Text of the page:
The Growth of the Greek: Giannis Antetokunmpo's Stride for MVP
Written by Jeremy Barragan
As part of the Mamba Mentality promotion for Nike, Kobe Bryant Tweeted out to several athletes, giving them goals to pursue in the next year. One person who was not mentioned was 22-year-old all-star Giannis Antetokounmpo. So, he took matters into his own hands.
“Still waiting for my challenge…@kobebryant”, Tweeted out Giannis Antetokounmpo."
Kobe’s challenge was short, simple, and remarkably difficult.
“MVP”, Kobe replied.
So there you have it, Kobe is challenging a 22-year-old to do something that he himself did only once.
Now, winning the MVP in just his 5th season in the league would make him one of the youngest players ever to do so. Most recently, Derrick Rose became the youngest MVP ever at 22 years old after averaging 25 points, 7.7 assists, and 4.1 rebounds, and leading the bulls to a 60-22 record in the process. Should Antetokounmpo win, he would be 23 when the award is announced.
The Bucks season outlook is far different than that of the 2011 Bulls. This obviously makes it much harder to win the MVP, considering the Bucks are more likely to land the fifth seed than the first. But if Antetokounmpo could put together another statistical showing like he did last year, he needs to be considered, especially when he was snubbed of even a top-five finish in last year’s MVP voting.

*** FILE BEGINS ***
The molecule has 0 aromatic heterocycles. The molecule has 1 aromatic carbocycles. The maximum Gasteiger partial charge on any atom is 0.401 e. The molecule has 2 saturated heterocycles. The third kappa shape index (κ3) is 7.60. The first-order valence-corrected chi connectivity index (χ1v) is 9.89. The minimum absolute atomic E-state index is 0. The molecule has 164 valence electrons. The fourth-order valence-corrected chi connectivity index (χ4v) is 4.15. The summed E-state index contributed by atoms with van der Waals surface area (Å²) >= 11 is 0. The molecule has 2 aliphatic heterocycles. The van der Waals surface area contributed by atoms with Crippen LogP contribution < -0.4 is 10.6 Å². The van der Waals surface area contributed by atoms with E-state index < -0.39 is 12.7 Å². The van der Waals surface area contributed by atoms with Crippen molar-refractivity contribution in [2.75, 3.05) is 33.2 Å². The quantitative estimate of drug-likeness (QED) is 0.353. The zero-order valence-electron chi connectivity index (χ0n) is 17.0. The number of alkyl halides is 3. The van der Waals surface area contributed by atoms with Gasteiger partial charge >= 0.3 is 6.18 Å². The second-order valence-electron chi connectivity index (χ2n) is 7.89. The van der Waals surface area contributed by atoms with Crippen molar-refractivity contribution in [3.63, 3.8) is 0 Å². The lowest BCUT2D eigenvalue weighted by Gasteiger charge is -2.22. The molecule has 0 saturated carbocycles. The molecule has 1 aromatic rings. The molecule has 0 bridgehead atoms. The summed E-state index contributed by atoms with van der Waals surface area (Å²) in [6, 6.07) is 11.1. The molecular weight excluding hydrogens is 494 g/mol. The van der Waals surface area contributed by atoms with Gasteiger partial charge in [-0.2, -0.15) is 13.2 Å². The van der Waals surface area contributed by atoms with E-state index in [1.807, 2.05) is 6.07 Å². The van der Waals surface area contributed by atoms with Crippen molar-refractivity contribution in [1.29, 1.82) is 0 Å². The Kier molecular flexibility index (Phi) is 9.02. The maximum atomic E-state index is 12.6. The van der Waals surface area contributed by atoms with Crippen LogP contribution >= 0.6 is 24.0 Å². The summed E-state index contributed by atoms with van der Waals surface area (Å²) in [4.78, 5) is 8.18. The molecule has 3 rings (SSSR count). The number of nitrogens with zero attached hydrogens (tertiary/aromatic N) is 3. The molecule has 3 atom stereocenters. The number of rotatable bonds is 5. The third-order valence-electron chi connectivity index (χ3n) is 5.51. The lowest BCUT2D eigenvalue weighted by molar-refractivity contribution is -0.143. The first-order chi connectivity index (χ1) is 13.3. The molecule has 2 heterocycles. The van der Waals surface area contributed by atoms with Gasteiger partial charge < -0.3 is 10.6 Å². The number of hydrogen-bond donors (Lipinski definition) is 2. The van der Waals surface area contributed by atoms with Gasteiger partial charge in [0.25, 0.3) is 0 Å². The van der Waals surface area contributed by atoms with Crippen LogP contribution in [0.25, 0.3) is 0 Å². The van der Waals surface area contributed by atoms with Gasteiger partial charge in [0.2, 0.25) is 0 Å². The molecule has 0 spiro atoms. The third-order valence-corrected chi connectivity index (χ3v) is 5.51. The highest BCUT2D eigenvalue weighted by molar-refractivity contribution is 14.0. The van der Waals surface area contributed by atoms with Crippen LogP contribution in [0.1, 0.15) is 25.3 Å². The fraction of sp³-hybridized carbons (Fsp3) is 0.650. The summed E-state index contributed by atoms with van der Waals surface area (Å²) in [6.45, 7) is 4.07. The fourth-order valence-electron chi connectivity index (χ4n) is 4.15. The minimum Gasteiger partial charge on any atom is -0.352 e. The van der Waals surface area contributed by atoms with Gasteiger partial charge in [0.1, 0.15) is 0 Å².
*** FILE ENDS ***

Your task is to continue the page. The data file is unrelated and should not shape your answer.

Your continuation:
After all, Russell Westbrook did win after leading the Thunder to a sixth seed finish last season, based almost entirely on stats and the impact he had for the Thunder when he was on the floor. By that criteria, Giannis should have been considered more seriously than he was.
According to Hollinger’s Trade Machine on ESPN, the Thunder would lose a staggering 17 more games with Westbrook removed from the rotation. The Bucks however, would be impacted nearly as much, with Hollinger’s Trade Machine projecting them at 16 less wins without the Greek Freak at the helm.
Of course, the Trade Machine does use advanced stats such as Player Efficiency Rating to determine this win projection, and many find this to be an inaccurate determination of a player’s real on-court impact.
Even so, Antetokounmpo’s versatility allowed him to be the first player in regular season history to finish a regular season in the top 20 in total points, rebounds, assists, steals, and blocks, while leading the Bucks in each of those categories and playing nearly every position for them.
Not to mention, defensively Antetokounmpo made the second all-defensive team, something Westbrook hasn’t done even once in his nine seasons in the league.
All this was enough to net him the Most Improved Player Award, but the lack of MVP consideration is sure to change this year.
Giannis has grown exponentially each season of his NBA career, both statistically and physically. He’s seen increases in points, assists, rebounds, steals, blocks, and field goal percentage each of his four years in the league. All the while, he’s grown into a matchup nightmare on the court, now reaching 6’11” tall after being listed at just 6’8” on draft day.
While he may have finally stopped growing physically, Kobe’s right about his MVP potential. His game isn’t done growing just yet.